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As Paris Fashion Week continues to roll out the fall-winter 2019 collections, creative director Pierpaolo Piccioli focused on the art of love at Valentino on Sunday, while Givenchy delved into “a winter of Eden” theme.
As one expression of love at Valentino, Piccioli’s celebrity-packed front row included singer Janelle Monáe, Riverdale star Lili Reinhart, 13 Reasons Why star Katherine Langford and Pretty Little Liars actress Sofia Carson wearing Valentino outfits in the brand’s trademark red hue. Other notables in attendance were Alexa Chung, Nicky Hilton Rothschild and models Liya Kebede and Naomi Campbell who walked in (sort of) fashionably late.
A massive neon word art installation by Scottish poet and artist Robert Montgomery in the clear plastic box in the garden of the Hotel National des Invalides greeted the Valentino guests, reading: “The people you love become ghosts inside of you and like this you keep them alive.” Piccioli also engaged artists in other forms — poet, actress and filmmaker Greta Bellamacina; 27-year old Grammy Award-winning songwriter and activist Mustafa Ahmed; and the English writer/actor/model Yrsa Daley-Ward — to send out a living, breathing love poem of fashion. Guests received a book of poetry by the four artists, titled Valentino on Love, and phrases were embroidered or printed as hidden heartfelt messages inside the clothing and accessories.
Collaged patterns of flowers, marble cupid statues and butterflies also dominated the collection — a collaboration with fashion designer Jun Takahashi of Undercover — placed on coats, dresses, trousers and tops. Piccioli combined his romantic flou — side-neck pussy bows, marabou feather details, ruffles and finely pleated tulle — with more pared-down streetwear such as cocoon-shaped coats, cape silhouettes and the occasional mini dress (worn with oversize bucket hats) that had a slightly ‘60s vibe a la Courrèges. The designer has made outerwear with a message a brand staple. And we imagine that the finale of finely pleated, ruffled and embellished gowns will elicit a passionate response on the red carpet.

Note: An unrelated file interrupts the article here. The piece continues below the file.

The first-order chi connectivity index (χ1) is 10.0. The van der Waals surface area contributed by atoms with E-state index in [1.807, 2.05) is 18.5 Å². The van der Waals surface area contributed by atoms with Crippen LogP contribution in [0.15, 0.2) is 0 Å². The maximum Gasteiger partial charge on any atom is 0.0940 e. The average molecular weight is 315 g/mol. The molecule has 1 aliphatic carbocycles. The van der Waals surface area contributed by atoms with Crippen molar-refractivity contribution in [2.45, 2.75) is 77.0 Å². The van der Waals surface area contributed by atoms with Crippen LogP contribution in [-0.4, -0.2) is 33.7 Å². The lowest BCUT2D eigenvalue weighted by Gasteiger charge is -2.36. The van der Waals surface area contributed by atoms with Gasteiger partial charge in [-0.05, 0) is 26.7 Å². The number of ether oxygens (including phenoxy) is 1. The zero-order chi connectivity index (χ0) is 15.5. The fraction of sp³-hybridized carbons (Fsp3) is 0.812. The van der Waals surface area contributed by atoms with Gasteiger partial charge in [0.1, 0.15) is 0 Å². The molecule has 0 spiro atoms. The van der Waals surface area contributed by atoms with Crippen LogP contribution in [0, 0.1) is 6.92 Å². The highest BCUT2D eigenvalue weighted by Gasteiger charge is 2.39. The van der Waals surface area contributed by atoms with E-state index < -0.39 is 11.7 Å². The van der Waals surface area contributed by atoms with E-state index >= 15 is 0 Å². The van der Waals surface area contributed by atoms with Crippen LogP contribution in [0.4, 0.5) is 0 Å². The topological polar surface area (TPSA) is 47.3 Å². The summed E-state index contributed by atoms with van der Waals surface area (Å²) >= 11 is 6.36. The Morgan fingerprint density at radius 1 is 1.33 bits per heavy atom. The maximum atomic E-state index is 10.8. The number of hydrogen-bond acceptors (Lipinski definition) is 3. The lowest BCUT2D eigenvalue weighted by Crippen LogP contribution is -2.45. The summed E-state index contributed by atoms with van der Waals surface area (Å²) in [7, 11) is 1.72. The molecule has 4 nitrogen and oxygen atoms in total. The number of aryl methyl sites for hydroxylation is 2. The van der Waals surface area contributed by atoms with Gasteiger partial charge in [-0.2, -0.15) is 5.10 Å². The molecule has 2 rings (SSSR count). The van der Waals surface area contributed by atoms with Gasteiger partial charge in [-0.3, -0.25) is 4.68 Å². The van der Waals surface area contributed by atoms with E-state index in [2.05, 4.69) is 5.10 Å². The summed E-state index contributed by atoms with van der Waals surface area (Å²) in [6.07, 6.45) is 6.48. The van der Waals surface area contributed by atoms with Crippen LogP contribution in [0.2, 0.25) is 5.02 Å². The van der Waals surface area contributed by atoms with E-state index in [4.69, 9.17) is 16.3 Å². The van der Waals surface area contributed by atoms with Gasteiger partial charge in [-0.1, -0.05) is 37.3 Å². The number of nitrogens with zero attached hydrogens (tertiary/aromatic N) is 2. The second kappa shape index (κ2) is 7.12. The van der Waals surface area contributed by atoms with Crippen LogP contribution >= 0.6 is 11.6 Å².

Guests arriving at the Givenchy show in the Jardin des Plantes (a botanical garden) were greeted by the name Givenchy spelled out in large block letters that were lit and emanating smoke. Waiters with red candy apples and the sinister appearance of a seemingly endless pitch black tunnel (that served as the runway) with only barren trees visible through the clear plastic roof had a few guests wondering if an evil witch would appear next. But creative director Clare Waight-Keller’s show for Givenchy, The Winter of Eden, was tempting guests with a new proposition, to “reconcile geometrics with an innate softness,” according to show notes.
As for those guests, Rebel Wilson sat front row, having just celebrated her 39th birthday the day before with a jaunt to Paris for her first fashion week, courtesy of Givenchy. The actress (who first connected with Waight-Keller through her stylist Elizabeth Stewart at the InStyle Awards in L.A., according to the fashion house) posted highlights of her trip on Instagram (including custom-made Givenchy outfits and handbags, along with dinner with Waight-Keller in the City of Lights). Other stars in attendance include Rosamund Pike, Gal Gadot, singer Sam Smith and racing driver Lewis Hamilton.
A “new sculpted” silhouette emerged this season, with Waight-Keller giving a rounded touch to the often hard shoulder line — sometimes taking a turn toward the dramatic with sweeping taffeta sleeves and cape-like trains. Tailored Japanese wool tweeds and Calvary twills as long overcoats and suit jackets, worn belted, were shown alongside tubular sweater dresses and an army of pleated floral Fortuny-esque column dresses with soft ruffled neck and hemlines. Leather and python separates, mainly slim-fitted coats in varying lengths from ankle to waist, retained the harder edge and men’s looks featured leather paired with crisply tailored suiting.
This season offered plenty of options for the red carpet, too. Waight-Keller shined with weeping willow embroidery in crystal, sequin and bugle beading on un-fussy black taffeta dresses as well as on a tuxedo lapel. Riffs on the tux offered varied options for leading ladies who prefer to wear the pants.
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